Sea cage inspection is a crucial task in marine aquaculture for both controlling the quality in the fish development process and the environmental impact of these facilities. Net damage in sea cages can cause fish to escape from fish farms to the open sea, producing serious economic losses and compromising the surrounding marine ecosystem. Currently, the most sophisticated inspection processes used in the industry rely on human visual inspection of underwater videos captured with tele-operated underwater ROV (Remotely Operated Vehicles). This process is tedious, time consuming, imprecise, highly dependant on the operator level of expertise, and has low verifiability. This article presents a comprehensive algorithm for automatic net damage detection in sea cages for aquaculture oriented to on-ROV processing and real-time processing. The proposed approach takes a video stream from an on-ROV camera, segments the image frames to separate the net of the sea cage from the background, and applies noise reduction tuned for underwater conditions. Then, to perform net damage detection, the mesh net hole areas are analyzed for detecting outliers that represent potential damage. Finally, holes neighboring to the outliers are analyzed to reduce perspective errors, and a spatial-temporal criterion using tracking is applied, to reduce the chance of false positives. The algorithm was first tested using a set of public images for comparison with state-of-the-art approaches and repeatability of the tests, and then using a dataset of real ROV inspection sequences to evaluate its effectiveness in real-world scenarios. Results show that our approach presents high levels of accuracy even for adverse scenarios and is adequate for real-time processing in embedded platforms.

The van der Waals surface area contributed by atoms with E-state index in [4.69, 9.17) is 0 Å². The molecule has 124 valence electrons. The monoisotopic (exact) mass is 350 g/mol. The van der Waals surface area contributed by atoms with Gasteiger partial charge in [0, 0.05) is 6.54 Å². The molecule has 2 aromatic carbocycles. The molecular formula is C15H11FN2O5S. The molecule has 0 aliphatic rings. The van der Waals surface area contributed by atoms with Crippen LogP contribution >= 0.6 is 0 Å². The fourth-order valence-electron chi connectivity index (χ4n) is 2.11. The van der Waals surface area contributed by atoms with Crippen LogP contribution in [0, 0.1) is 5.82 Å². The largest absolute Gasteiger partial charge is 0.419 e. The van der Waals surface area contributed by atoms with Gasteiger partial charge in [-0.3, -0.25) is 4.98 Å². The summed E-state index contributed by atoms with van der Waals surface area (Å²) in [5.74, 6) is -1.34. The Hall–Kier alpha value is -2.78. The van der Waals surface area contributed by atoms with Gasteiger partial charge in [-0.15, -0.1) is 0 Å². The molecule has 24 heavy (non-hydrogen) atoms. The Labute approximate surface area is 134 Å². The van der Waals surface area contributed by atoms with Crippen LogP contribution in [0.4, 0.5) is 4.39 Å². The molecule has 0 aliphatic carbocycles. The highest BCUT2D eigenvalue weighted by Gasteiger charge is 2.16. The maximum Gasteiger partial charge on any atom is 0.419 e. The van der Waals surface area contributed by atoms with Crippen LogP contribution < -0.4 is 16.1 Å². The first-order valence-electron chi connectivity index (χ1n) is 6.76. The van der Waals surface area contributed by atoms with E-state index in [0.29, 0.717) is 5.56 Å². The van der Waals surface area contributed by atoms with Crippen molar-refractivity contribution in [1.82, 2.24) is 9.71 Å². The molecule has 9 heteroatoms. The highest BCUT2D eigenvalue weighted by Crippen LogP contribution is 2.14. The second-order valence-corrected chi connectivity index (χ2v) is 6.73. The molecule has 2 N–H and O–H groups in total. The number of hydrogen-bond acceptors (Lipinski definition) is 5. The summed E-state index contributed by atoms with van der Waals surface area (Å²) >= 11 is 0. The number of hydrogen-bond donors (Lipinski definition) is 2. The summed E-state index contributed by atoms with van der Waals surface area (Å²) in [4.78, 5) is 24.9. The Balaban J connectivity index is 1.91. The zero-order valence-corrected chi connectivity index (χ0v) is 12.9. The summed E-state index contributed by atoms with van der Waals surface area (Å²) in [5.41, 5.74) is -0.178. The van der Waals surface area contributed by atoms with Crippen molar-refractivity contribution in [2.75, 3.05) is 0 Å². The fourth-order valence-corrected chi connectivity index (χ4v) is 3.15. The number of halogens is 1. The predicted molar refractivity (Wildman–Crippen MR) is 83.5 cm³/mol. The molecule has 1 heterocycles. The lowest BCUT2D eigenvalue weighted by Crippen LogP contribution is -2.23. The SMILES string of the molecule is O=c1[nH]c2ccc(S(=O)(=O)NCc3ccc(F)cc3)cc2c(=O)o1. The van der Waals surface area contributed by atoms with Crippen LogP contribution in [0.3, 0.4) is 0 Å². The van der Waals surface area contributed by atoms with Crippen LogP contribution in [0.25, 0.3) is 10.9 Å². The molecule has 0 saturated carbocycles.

- Image processing
- Marine cage inspection
- Vision-based net damage detection